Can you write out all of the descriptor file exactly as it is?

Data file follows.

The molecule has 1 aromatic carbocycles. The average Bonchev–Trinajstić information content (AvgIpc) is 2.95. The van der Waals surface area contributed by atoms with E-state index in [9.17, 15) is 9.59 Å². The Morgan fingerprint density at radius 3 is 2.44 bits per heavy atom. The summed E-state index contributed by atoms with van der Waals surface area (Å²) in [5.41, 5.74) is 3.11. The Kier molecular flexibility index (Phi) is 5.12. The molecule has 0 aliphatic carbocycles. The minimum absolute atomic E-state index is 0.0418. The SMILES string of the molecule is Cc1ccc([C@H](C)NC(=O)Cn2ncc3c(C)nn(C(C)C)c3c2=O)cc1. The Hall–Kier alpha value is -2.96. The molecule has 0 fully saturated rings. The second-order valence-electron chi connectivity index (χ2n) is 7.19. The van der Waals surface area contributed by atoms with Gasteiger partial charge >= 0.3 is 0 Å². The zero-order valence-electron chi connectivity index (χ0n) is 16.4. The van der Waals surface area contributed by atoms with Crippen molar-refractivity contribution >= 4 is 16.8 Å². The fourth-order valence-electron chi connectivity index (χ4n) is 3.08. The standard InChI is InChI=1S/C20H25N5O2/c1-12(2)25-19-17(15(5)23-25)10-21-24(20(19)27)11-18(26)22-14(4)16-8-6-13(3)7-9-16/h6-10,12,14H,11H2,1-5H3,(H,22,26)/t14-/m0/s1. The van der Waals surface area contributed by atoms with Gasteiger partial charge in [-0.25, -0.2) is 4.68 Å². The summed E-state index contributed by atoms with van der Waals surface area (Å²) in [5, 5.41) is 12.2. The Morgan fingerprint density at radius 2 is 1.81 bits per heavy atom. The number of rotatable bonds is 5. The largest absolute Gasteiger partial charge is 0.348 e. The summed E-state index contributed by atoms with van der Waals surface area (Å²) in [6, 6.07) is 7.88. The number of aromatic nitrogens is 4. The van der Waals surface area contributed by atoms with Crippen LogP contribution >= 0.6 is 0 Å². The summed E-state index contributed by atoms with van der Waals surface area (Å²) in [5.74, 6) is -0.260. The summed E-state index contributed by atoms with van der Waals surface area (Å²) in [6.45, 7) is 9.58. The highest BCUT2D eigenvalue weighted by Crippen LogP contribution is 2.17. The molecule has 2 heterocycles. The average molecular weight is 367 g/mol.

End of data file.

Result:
The molecule has 1 aromatic carbocycles. The average Bonchev–Trinajstić information content (AvgIpc) is 2.95. The van der Waals surface area contributed by atoms with E-state index in [9.17, 15) is 9.59 Å². The Morgan fingerprint density at radius 3 is 2.44 bits per heavy atom. The summed E-state index contributed by atoms with van der Waals surface area (Å²) in [5.41, 5.74) is 3.11. The Kier molecular flexibility index (Phi) is 5.12. The molecule has 0 aliphatic carbocycles. The minimum absolute atomic E-state index is 0.0418. The SMILES string of the molecule is Cc1ccc([C@H](C)NC(=O)Cn2ncc3c(C)nn(C(C)C)c3c2=O)cc1. The Hall–Kier alpha value is -2.96. The molecule has 0 fully saturated rings. The second-order valence-electron chi connectivity index (χ2n) is 7.19. The van der Waals surface area contributed by atoms with Gasteiger partial charge >= 0.3 is 0 Å². The zero-order valence-electron chi connectivity index (χ0n) is 16.4. The van der Waals surface area contributed by atoms with Crippen molar-refractivity contribution >= 4 is 16.8 Å². The fourth-order valence-electron chi connectivity index (χ4n) is 3.08. The standard InChI is InChI=1S/C20H25N5O2/c1-12(2)25-19-17(15(5)23-25)10-21-24(20(19)27)11-18(26)22-14(4)16-8-6-13(3)7-9-16/h6-10,12,14H,11H2,1-5H3,(H,22,26)/t14-/m0/s1. The van der Waals surface area contributed by atoms with Gasteiger partial charge in [-0.25, -0.2) is 4.68 Å². The summed E-state index contributed by atoms with van der Waals surface area (Å²) in [5, 5.41) is 12.2. The Morgan fingerprint density at radius 2 is 1.81 bits per heavy atom. The number of rotatable bonds is 5. The largest absolute Gasteiger partial charge is 0.348 e. The summed E-state index contributed by atoms with van der Waals surface area (Å²) in [6, 6.07) is 7.88. The number of aromatic nitrogens is 4. The van der Waals surface area contributed by atoms with Crippen LogP contribution >= 0.6 is 0 Å². The summed E-state index contributed by atoms with van der Waals surface area (Å²) in [5.74, 6) is -0.260. The summed E-state index contributed by atoms with van der Waals surface area (Å²) in [6.45, 7) is 9.58. The highest BCUT2D eigenvalue weighted by Crippen LogP contribution is 2.17. The molecule has 2 heterocycles. The average molecular weight is 367 g/mol.